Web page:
He admits that early investors may not be "big money people" but instead, small money investors who are "frustrated with philanthropic foundations [that can sometimes invest their endowments into places that don't help the environment] and frustrated as philanthropists." Says Tasch: "We must bring money back down to the Earth. It's time to restore a bit of reality back into all of our lives." (http://causeglobal.blogspot.com/2009/11/slow-money_08.html?utm_source=feedburner&utm_medium=feed&utm_campaign=Feed%3A+blogspot%2Fcnbv+%28Cause+Global%29&utm_content=Bloglines)
3. Barbara Bedway:
"“Right now, money goes zooming around the planet, invested in distant, large-scale, complicated things,” he says. “You can add four layers of noncorrelating razzmatazz to securities, they’re still just money circulating between different classes of investors.” Slow Money, he asserts, is a kind of antidote; investing in things close to home that you can understand.
At the first Slow Money conference last year in Santa Fe, four companies received a total of $265,000 from a group of individual investors. Among the recipients: the Carrot Project, which makes loans to small organic farmers in New England; and Gather, an organic restaurant of locally sourced foods, where the banquettes are covered with recycled leather belts.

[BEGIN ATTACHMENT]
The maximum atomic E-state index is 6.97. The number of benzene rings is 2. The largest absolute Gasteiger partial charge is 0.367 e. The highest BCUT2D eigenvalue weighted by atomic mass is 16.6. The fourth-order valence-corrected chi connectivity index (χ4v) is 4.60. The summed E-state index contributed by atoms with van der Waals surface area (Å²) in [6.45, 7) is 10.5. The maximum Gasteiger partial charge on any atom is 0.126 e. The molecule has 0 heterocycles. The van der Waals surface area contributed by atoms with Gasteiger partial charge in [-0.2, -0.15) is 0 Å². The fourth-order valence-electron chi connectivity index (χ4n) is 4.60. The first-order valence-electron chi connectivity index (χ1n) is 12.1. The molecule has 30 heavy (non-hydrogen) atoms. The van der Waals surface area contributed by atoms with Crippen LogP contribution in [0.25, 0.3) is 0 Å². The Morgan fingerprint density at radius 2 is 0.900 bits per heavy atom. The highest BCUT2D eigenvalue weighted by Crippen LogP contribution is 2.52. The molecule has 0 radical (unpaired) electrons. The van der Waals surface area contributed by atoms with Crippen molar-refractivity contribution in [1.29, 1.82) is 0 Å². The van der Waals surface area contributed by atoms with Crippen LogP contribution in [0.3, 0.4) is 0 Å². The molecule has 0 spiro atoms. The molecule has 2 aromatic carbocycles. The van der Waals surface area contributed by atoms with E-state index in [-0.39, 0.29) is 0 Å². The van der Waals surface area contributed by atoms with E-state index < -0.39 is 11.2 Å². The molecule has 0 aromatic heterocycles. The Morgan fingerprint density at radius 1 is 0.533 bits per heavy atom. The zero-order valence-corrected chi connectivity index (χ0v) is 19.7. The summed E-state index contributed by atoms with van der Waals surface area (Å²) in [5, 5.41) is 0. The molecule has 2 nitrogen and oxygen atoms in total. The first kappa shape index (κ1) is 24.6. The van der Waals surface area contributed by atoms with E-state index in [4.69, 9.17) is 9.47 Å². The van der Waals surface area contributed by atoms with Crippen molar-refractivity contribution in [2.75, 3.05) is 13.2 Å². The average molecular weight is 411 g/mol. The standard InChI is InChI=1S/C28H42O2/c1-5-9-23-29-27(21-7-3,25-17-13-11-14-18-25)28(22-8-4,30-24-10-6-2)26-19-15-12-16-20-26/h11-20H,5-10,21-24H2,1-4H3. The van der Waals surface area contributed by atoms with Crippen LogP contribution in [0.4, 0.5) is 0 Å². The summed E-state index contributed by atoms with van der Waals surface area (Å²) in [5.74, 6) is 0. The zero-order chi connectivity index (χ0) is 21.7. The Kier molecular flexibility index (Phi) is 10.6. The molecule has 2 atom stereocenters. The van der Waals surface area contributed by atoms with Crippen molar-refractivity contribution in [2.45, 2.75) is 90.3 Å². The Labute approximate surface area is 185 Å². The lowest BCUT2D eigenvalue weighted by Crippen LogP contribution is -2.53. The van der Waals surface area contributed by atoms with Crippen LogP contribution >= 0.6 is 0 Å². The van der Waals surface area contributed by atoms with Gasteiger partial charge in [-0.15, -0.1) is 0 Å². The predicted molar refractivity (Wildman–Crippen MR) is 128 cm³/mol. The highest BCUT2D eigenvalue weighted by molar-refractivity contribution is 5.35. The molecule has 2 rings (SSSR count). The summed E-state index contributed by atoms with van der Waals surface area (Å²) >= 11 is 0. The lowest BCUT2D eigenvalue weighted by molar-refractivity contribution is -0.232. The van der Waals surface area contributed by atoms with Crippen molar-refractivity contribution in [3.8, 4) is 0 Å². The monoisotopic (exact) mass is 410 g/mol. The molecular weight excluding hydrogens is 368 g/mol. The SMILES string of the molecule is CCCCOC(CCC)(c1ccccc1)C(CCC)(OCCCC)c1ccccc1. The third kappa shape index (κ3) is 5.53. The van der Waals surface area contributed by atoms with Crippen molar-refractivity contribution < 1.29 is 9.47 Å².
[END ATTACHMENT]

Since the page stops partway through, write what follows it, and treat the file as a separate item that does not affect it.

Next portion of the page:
If all goes well, Tasch believes such investments would deliver returns in the low single digits over a number of years. But these investments would offer the added dividend of what Tasch calls “true diversity” — diversity that comes from promoting small local farms and related businesses, as an alternative to industrial agriculture's millions of acres of single-variety corn and soybeans, for example.
The expected low single-digit returns, however, may not cut it for most investors who expect their money to work harder than a certificate of deposit. Slow Money is still a few years away from directly funding anything (currently membership is about 1,100, with 180 founding members who have contributed $1,000 each), so time will tell if investors accept social good as sufficient dividend.
What’s more, investing in small companies can be risky. “The risk with a small local company is disproportionate to any potential return,” says Matt McGrath, a financial planner with Evensky & Katz in Coral Gables, Fla. “There’s a greater chance the company could go under.” (http://trustcurrency.blogspot.com/2010/06/slow-money-new-community-movement-is.html)=
"In order to enhance food security, food safety and food access; improve nutrition and health; promote cultural, ecological and economic diversity; and accelerate the transition from an economy based on extraction and consumption to an economy based on preservation and restoration, we do hereby affirm the following Slow Money Principles: